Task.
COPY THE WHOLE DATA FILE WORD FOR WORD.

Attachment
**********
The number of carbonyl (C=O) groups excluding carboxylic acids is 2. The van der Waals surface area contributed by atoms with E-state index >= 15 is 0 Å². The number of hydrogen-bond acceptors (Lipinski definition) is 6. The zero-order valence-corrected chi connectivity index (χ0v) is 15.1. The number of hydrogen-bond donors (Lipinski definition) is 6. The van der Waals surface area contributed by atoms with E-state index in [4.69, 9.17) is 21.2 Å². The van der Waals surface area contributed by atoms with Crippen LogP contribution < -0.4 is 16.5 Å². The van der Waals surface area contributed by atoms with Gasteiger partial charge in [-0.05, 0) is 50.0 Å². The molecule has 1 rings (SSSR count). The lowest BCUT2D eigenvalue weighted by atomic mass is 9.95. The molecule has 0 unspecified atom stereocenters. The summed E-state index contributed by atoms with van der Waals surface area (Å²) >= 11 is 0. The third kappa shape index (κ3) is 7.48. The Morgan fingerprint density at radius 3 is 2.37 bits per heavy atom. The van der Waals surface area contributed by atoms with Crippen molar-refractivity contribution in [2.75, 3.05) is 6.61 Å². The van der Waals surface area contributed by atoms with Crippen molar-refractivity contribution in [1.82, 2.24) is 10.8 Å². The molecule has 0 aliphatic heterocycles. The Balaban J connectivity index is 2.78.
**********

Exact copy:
The number of carbonyl (C=O) groups excluding carboxylic acids is 2. The van der Waals surface area contributed by atoms with E-state index >= 15 is 0 Å². The number of hydrogen-bond acceptors (Lipinski definition) is 6. The zero-order valence-corrected chi connectivity index (χ0v) is 15.1. The number of hydrogen-bond donors (Lipinski definition) is 6. The van der Waals surface area contributed by atoms with E-state index in [4.69, 9.17) is 21.2 Å². The van der Waals surface area contributed by atoms with Crippen LogP contribution < -0.4 is 16.5 Å². The van der Waals surface area contributed by atoms with Gasteiger partial charge in [-0.05, 0) is 50.0 Å². The molecule has 1 rings (SSSR count). The lowest BCUT2D eigenvalue weighted by atomic mass is 9.95. The molecule has 0 unspecified atom stereocenters. The summed E-state index contributed by atoms with van der Waals surface area (Å²) >= 11 is 0. The third kappa shape index (κ3) is 7.48. The Morgan fingerprint density at radius 3 is 2.37 bits per heavy atom. The van der Waals surface area contributed by atoms with Crippen molar-refractivity contribution in [2.75, 3.05) is 6.61 Å². The van der Waals surface area contributed by atoms with Crippen molar-refractivity contribution in [1.82, 2.24) is 10.8 Å². The molecule has 0 aliphatic heterocycles. The Balaban J connectivity index is 2.78.